There really is only one burning question about the Ravens’ decision to give up on 2015 first-round draft choice Breshad Perriman this past weekend.
What took so long?
There really was never a moment when Perriman lived up to that lofty draft status. He was supposed to step right into the Ravens’ receiver rotation and give quarterback Joe Flacco a guy who could blow the doors off opposing defensive backs.
He was supposed to move into the role that was played so well by hometown favorite Torrey Smith, whose ability to stretch the field made him valuable even when he didn’t catch the ball.
Maybe the departure of Smith after the 2014 season explains why general manager Ozzie Newsome was seduced by Perriman’s raw speed and took him so high in a draft that saw Minnesota Vikings star and former Maryland standout Stefon Diggs hang around until the fifth round.
The Ravens actually envisioned Perriman as a better, more explosive version of Smith, but that dream ended the first day of training camp in 2015, when he suffered a severe knee injury and missed his entire rookie season.
It’s easy to second-guess the pick now, of course. Newsome had long enjoyed a well-deserved reputation as the wizard of the war room, but he picked Perriman in the middle of a period when he seemed to have lost his magic touch.
Two years earlier, he used the Ravens’ first pick to draft undersized safety Matt Elam, whose career and personal life went into a tailspin after a decent developmental season and — at least until now — was considered by many to be Newsome’s biggest first-round bust.
The inability to cash in on two first-round picks in the aftermath of the Ravens’ second Super Bowl title has to rank among the reasons the team slipped into the three-year playoff drought it badly needs to end this season.
It was known at the time that Perriman was a high-ceiling, high-risk pick. Pre-draft scouting reports all emphasized his lightning speed, which he demonstrated with a sub-4.3 40-yard dash during his pro day at Central Florida. Those reports also noted he had one major weakness, and it was kind of an important one.
He had trouble catching the ball.
The most obvious example came early in last season’s 27-24 overtime loss to the Chicago Bears, when a catchable pass from Flacco bounced off Perriman’s hands and into the arms of cornerback Bryce Callahan, who returned the interception 52 yards to set up a Bears touchdown. Lest anyone forget, the Ravens missed the playoffs by one game.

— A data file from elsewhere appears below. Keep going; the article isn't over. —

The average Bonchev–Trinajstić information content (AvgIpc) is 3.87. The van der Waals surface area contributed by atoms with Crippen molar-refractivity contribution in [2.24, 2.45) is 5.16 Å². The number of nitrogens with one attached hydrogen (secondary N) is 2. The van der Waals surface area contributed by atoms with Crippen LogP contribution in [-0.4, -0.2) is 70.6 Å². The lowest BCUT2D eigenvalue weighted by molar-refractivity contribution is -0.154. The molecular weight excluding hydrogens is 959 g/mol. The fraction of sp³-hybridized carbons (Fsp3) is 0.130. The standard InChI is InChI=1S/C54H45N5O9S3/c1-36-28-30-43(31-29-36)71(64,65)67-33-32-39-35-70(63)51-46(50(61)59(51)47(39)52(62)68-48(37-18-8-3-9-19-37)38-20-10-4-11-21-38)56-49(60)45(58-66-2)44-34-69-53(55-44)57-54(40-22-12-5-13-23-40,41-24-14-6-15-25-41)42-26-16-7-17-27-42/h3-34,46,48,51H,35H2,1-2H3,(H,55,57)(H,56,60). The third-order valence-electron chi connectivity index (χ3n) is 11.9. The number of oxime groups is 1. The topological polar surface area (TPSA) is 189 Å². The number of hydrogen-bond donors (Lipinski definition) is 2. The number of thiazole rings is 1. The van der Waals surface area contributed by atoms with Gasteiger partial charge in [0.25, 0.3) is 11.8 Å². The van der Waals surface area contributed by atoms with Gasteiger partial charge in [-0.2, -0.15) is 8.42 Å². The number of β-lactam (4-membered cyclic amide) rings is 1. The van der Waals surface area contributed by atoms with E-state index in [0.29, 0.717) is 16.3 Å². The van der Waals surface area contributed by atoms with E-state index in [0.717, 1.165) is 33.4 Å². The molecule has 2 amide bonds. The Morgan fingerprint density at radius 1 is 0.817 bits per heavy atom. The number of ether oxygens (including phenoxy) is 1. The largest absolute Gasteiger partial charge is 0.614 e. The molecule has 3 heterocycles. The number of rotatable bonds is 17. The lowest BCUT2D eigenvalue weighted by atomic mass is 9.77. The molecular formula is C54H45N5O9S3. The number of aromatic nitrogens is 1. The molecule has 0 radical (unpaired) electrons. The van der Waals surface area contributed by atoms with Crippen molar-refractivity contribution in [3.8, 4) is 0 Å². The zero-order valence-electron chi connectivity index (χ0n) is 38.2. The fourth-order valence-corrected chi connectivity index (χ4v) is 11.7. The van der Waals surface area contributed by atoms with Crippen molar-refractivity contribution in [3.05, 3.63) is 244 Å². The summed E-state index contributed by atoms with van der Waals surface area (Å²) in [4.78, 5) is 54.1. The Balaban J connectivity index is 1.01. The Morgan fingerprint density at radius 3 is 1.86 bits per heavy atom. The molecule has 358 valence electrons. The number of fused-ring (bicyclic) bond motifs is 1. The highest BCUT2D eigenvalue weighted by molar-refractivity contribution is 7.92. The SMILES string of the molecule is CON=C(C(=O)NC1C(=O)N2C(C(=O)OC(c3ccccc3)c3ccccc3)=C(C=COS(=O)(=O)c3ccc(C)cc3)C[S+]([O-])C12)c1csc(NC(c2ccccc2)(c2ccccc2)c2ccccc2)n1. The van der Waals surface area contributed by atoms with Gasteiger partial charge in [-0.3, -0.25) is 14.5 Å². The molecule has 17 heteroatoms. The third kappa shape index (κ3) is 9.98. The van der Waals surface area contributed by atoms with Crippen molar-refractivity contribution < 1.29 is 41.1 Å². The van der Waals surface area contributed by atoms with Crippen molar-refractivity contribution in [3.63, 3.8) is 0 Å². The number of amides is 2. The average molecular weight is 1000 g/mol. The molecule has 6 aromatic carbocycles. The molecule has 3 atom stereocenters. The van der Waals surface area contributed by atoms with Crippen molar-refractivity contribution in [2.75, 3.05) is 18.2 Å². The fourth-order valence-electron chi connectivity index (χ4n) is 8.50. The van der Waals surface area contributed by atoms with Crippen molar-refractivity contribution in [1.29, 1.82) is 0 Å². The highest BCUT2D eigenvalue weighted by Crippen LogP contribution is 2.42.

Still, they didn’t let go of Perriman easily. They could have declined his $649,485 roster bonus at the start of training camp, but chose to keep him around on the off chance he suddenly bloomed into the dynamic receiver the front office fantasized about through three injury-marred, unproductive seasons.
In retrospect, the roster bonus looks like an act of generosity by the team, since the Ravens acquired so many new receivers during the offseason that it seemed highly unlikely Perriman would be able to do enough in the preseason to end up on the season-opening 53-man roster.
It certainly didn’t help that the Ravens had enough quality depth at both receiver and linebacker to make a number of 53-man cuts painful. They traded linebacker Kamalei Correa to the Tennessee Titans last week to alleviate the roster crunch, a move that also spawned speculation that it was made to help open room for third quarterback Robert Griffin III.
Coach John Harbaugh talked Perriman up after Saturday’s roster reduction, saying he had his best training camp and was productive in the Ravens’ preseason games and practice. Harbaugh wished him well as a report surfaced that Perriman was scheduled to work out for the New York Jets on Monday.
Now, we just have to wait and see if Perriman suddenly blooms elsewhere and becomes Baltimore’s NFL version of pitcher Jake Arrieta, who washed out with the Orioles and won a Cy Young Award and a World Series with the Chicago Cubs.
Don’t even think it.